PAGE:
A Catholic hospital that refused to allow its facilities to be used for breast implant surgery on a man that had undergone a sex-change operation will now allow the procedure, the California Catholic Daily reports.
In 2006 a doctor told Charlene Hastings, 57, that Seton Medical Center in Daly City would not allow him to perform breast-enhancement surgery on a transsexual. Hastings claimed that upon further inquiry a surgical coordinator at the hospital said to him, “It’s not God’s will” and “God made you a man.”
A 2006 memo sent by Seton Medical Center to physicians said, “transgender procedures or procedures that are part of the transgendering process may not be performed at Seton, as Seton is a Catholic Hospital.”
Hastings filed suit against the hospital in San Francisco Superior Court in December. The suit alleged that Seton violated state law, which allows religiously-based hospitals to refuse to perform abortions but makes no exemption for denying elective surgery for transgender operations.
On February 27 the San Francisco television station CBS 5 News reported that the hospital had issued a written statement to CBS 5 that said, “We regret any confusion that may have come from this situation. We want this patient and her physician to know that they are welcome at Seton Medical Center.”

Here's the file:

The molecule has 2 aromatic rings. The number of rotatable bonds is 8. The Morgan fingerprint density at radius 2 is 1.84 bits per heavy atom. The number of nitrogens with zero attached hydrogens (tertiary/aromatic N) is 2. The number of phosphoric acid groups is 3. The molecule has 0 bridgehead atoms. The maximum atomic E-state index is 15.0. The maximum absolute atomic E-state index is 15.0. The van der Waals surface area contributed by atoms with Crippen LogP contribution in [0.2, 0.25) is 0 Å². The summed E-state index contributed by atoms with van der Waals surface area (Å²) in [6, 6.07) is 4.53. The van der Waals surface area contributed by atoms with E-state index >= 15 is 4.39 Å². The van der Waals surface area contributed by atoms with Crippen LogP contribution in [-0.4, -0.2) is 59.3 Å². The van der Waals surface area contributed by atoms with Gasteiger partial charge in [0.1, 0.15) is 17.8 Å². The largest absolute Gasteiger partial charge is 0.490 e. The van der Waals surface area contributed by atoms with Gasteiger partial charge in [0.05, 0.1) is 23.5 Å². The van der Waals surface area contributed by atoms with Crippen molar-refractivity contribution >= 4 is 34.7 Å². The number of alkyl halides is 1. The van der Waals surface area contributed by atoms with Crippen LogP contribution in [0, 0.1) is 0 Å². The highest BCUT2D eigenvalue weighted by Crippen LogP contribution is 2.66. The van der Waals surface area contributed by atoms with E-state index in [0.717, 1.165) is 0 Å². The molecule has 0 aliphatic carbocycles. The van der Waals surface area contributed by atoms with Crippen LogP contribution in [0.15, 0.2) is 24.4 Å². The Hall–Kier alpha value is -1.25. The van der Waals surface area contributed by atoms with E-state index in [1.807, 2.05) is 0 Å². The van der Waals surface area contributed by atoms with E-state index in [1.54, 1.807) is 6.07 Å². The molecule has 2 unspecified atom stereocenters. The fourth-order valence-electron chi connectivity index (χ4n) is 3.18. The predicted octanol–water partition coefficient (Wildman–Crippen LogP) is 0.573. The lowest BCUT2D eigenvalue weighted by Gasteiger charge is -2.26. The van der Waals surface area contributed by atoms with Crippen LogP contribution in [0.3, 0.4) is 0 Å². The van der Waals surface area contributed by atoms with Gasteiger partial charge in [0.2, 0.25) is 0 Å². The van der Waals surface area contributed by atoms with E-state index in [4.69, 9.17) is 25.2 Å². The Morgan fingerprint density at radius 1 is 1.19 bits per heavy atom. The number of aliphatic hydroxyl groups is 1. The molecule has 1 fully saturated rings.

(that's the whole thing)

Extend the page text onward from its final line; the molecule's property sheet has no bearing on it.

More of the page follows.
The hospital still said that Catholic teaching prohibits the accommodation of sex-change operations.
The CBS 5 News station characterized the statement as a “veiled apology.” It said, “transgender Charlene Hastings has claimed moral victory against Catholics.”
According to the California Catholic Daily, Hasting’s attorney, Chris Dolan, said that a lawsuit seeking monetary damages would proceed.
“Like any good religious experience, first you need enlightenment and then you need atonement,” said Dolan. “And what we have here perhaps is a glimpse of enlightenment. Has it changed their heart? I don’t think so. Will it change their practice? It better.”
Hastings will not undergo surgery at Seton, saying he would not be comfortable because he would feel the hospital would be “doing it under duress.”